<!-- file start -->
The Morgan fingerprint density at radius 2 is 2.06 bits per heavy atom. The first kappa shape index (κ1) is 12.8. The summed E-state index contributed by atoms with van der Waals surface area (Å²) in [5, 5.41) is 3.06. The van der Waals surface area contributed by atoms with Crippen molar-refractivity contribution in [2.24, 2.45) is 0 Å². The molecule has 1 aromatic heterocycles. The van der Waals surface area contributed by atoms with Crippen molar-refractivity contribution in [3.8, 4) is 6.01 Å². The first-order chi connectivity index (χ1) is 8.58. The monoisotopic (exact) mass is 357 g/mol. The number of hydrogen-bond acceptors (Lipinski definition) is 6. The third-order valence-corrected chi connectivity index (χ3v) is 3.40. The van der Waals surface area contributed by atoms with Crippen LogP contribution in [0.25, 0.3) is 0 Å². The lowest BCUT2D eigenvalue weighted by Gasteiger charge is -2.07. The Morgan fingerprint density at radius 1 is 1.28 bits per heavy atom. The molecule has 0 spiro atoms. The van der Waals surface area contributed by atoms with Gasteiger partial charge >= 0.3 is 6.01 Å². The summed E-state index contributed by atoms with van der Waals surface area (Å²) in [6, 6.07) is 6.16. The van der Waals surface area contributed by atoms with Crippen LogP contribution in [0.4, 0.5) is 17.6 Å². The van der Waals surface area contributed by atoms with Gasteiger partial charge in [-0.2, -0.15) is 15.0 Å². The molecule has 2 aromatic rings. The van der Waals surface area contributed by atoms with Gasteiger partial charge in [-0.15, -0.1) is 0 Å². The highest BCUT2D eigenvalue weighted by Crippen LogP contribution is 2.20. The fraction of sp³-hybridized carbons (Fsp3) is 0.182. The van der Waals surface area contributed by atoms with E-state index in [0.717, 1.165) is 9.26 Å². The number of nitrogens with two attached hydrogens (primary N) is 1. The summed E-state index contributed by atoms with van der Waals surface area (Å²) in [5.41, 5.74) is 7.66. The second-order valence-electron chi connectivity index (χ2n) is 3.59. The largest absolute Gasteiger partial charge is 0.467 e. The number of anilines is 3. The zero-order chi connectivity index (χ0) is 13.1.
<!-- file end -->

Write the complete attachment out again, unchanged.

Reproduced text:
The Morgan fingerprint density at radius 2 is 2.06 bits per heavy atom. The first kappa shape index (κ1) is 12.8. The summed E-state index contributed by atoms with van der Waals surface area (Å²) in [5, 5.41) is 3.06. The van der Waals surface area contributed by atoms with Crippen molar-refractivity contribution in [2.24, 2.45) is 0 Å². The molecule has 1 aromatic heterocycles. The van der Waals surface area contributed by atoms with Crippen molar-refractivity contribution in [3.8, 4) is 6.01 Å². The first-order chi connectivity index (χ1) is 8.58. The monoisotopic (exact) mass is 357 g/mol. The number of hydrogen-bond acceptors (Lipinski definition) is 6. The third-order valence-corrected chi connectivity index (χ3v) is 3.40. The van der Waals surface area contributed by atoms with Crippen LogP contribution in [0.25, 0.3) is 0 Å². The lowest BCUT2D eigenvalue weighted by Gasteiger charge is -2.07. The Morgan fingerprint density at radius 1 is 1.28 bits per heavy atom. The molecule has 0 spiro atoms. The van der Waals surface area contributed by atoms with Gasteiger partial charge >= 0.3 is 6.01 Å². The summed E-state index contributed by atoms with van der Waals surface area (Å²) in [6, 6.07) is 6.16. The van der Waals surface area contributed by atoms with Crippen LogP contribution in [0.4, 0.5) is 17.6 Å². The van der Waals surface area contributed by atoms with Gasteiger partial charge in [-0.2, -0.15) is 15.0 Å². The molecule has 2 aromatic rings. The van der Waals surface area contributed by atoms with Gasteiger partial charge in [-0.15, -0.1) is 0 Å². The highest BCUT2D eigenvalue weighted by Crippen LogP contribution is 2.20. The fraction of sp³-hybridized carbons (Fsp3) is 0.182. The van der Waals surface area contributed by atoms with E-state index in [0.717, 1.165) is 9.26 Å². The number of nitrogens with two attached hydrogens (primary N) is 1. The summed E-state index contributed by atoms with van der Waals surface area (Å²) in [5.41, 5.74) is 7.66. The second-order valence-electron chi connectivity index (χ2n) is 3.59. The largest absolute Gasteiger partial charge is 0.467 e. The number of anilines is 3. The zero-order chi connectivity index (χ0) is 13.1.